Strategic Marketing—Developing a Corporate Brand Platform, Part 2

by  Joyce Jensch

In Part 1 of this article, I discussed the need for branding and how to do a brand assessment, which included research methodology and competitive brand auditing. In this part of the article, our attention moves to the process of establishing a meaningful brand platform.

The Branding Process

There are several concepts that need to be defined in the branding process. Most important is what is a brand? A brand is a single, clear promise that a company makes and fulfills for its stakeholders. Branding is the strategic process of establishing both the tangible and intangible attributes to differentiate your company. The brand platform is a model for defining a brand identity. The platform elements are:

  1. Vision or Mission Statement
  2. Core Identity Concepts
  3. Brand Promise
  4. Value Proposition
  5. Byline
  6. Tagline
  7. Brand Story

Element #1 — The Brand Vision

Depending on the author of the branding terminology the name of these elements may vary. The vision statement may be called the core belief while the brand promise may be entitled the brand essence. However, the rudimentary elements of the branding process remain the same. Element #1 is the brand vision. The vision expresses the philosophy driving the organization. It is a long-term goal that helps unite the internal team to a common path. It is a clear sense of destination. Defining the destination is the first and most important step in brand development. It isnít a wish-itís a definition of the way the world will be in 3 to 5 years and where youíll fit into it.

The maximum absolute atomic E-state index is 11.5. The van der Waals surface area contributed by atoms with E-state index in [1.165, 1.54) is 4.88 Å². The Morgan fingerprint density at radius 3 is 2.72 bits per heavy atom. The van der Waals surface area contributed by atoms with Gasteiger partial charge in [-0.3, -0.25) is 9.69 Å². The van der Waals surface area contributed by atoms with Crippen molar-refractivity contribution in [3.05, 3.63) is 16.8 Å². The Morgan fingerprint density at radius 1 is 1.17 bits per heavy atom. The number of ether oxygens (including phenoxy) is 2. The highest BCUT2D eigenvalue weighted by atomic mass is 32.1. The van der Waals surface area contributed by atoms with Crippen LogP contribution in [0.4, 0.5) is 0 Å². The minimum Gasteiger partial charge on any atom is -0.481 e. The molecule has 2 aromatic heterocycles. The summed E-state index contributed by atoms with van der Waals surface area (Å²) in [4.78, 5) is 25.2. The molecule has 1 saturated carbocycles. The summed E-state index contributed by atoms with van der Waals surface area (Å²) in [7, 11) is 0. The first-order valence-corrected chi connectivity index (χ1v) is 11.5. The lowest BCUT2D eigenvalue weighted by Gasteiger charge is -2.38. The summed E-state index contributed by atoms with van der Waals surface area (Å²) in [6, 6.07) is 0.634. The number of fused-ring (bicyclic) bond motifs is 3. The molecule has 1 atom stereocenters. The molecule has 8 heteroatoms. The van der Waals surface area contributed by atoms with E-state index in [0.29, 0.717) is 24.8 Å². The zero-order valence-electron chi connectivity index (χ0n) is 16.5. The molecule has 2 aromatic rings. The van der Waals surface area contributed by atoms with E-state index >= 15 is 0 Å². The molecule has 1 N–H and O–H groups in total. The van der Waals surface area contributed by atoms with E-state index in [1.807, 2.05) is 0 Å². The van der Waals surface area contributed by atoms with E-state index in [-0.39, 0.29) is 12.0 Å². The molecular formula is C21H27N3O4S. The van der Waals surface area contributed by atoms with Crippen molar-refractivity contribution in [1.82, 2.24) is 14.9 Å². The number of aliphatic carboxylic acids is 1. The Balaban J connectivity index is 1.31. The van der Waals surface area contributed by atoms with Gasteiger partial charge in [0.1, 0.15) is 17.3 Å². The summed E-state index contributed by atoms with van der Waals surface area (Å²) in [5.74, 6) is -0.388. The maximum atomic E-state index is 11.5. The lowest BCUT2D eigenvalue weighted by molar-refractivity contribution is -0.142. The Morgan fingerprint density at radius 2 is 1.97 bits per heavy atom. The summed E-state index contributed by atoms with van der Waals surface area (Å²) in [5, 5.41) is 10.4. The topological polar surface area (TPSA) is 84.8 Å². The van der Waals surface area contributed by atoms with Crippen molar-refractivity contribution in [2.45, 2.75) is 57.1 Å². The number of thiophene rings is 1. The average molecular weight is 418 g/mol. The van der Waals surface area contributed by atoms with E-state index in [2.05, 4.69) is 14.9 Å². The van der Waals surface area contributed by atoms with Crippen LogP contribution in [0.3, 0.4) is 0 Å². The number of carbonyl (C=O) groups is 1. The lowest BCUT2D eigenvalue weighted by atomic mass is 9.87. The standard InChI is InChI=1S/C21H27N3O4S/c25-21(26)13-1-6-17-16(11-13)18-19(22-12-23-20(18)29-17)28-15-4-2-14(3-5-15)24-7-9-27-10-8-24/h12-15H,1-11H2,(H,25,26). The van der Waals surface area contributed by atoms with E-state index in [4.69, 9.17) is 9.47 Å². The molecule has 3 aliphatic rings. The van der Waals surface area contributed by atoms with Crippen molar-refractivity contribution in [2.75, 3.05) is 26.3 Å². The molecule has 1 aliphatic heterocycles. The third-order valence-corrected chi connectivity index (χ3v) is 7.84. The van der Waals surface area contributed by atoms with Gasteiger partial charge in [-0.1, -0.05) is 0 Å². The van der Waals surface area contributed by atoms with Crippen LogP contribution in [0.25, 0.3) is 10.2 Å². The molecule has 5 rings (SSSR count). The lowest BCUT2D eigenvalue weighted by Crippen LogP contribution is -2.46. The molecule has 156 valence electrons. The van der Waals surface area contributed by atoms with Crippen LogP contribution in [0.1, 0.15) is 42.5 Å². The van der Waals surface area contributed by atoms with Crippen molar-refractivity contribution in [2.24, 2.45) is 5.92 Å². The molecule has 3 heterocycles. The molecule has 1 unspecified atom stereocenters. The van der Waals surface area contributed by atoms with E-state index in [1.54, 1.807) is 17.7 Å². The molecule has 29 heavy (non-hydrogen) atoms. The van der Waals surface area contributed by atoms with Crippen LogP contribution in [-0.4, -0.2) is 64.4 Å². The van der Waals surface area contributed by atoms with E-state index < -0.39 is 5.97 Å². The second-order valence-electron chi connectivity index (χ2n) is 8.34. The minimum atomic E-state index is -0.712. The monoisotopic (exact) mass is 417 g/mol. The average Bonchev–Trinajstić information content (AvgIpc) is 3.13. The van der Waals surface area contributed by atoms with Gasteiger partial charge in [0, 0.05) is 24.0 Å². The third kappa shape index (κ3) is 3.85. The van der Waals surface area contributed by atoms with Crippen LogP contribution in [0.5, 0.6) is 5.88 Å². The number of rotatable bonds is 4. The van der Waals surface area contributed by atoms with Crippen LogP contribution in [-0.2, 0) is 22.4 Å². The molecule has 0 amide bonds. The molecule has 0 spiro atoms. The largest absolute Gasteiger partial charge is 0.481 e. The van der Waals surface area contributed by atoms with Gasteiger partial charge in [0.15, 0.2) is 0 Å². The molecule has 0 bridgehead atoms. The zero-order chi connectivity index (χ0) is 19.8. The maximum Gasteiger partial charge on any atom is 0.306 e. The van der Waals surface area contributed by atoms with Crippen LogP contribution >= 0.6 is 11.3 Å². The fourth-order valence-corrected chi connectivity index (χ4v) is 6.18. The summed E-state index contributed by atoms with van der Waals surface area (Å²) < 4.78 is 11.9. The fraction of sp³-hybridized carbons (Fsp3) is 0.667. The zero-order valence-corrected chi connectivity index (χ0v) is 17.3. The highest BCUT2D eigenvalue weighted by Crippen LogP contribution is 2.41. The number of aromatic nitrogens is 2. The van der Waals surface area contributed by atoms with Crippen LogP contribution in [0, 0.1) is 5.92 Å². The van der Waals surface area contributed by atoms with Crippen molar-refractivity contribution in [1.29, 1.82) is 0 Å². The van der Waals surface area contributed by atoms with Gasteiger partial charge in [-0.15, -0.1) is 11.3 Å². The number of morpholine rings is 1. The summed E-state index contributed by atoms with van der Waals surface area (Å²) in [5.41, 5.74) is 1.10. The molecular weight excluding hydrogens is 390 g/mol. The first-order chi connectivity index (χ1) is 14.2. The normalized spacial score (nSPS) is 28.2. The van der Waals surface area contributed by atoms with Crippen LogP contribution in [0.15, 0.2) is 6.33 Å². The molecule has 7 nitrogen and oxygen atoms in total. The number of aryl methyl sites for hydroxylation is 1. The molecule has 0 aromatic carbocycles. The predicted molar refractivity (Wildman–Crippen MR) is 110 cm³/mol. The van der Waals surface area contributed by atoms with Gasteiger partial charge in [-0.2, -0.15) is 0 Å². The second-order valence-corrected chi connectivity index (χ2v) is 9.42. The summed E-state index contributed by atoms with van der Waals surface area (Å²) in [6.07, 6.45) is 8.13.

An excellent example of brand vision in the semiconductor equipment industry is provided by Jim Morgan of Applied Materials. As chairman of the worldís leading semiconductor equipment supplier. He said, "Information is power. Information is wealth. Information is self-determination and in the 21stCentury, we have the potential of placing information in the hands of people around the world. This is the promise of the networked economy; the hope of individuals around the world; the purpose of Applied Materials."

Element #2 — Core Identity Concepts

Element #2 in the brand platform is your organizationís core identity. The core identity captures the set of associations the organization wants to create and maintain. At least one of the elements should resonate with customers and differentiate the brand. The core identity should be easy to communicate and consistent for all products. One example of an organizationís core identity is provided by Air Products, a supplier of high purity chemical and gases to the electronics industry. The companyís brand vision is "Building Lasting Relationships.Ē The core identity is focused on:

  1. Understanding of customer needs
  2. Integrity and honesty in doing business
  3. Passion to meet and exceed standards and expectations

In defining the companyís core identity, Air Productsí recognizes the needs of their customers, and the set of associations the organization wants to create and maintain.

Element #3 — Brand Promise

Simply stated it is what the customer gets from your brand. The promise distills the broad ideas of the platform without losing meaning. The promise drives the value proposition and provides differentiation that can last. The brand promise is sometimes also referred to as the brand essence.

The promise is used in many facets of marketing of the company and its products such as the logo, sales tools, and advertising. Examples of brand promises include:

KLA-Tencor-The yield company;
BMW-The ultimate driving machine;
Volvo-Safety;
Xerox- The digital document company.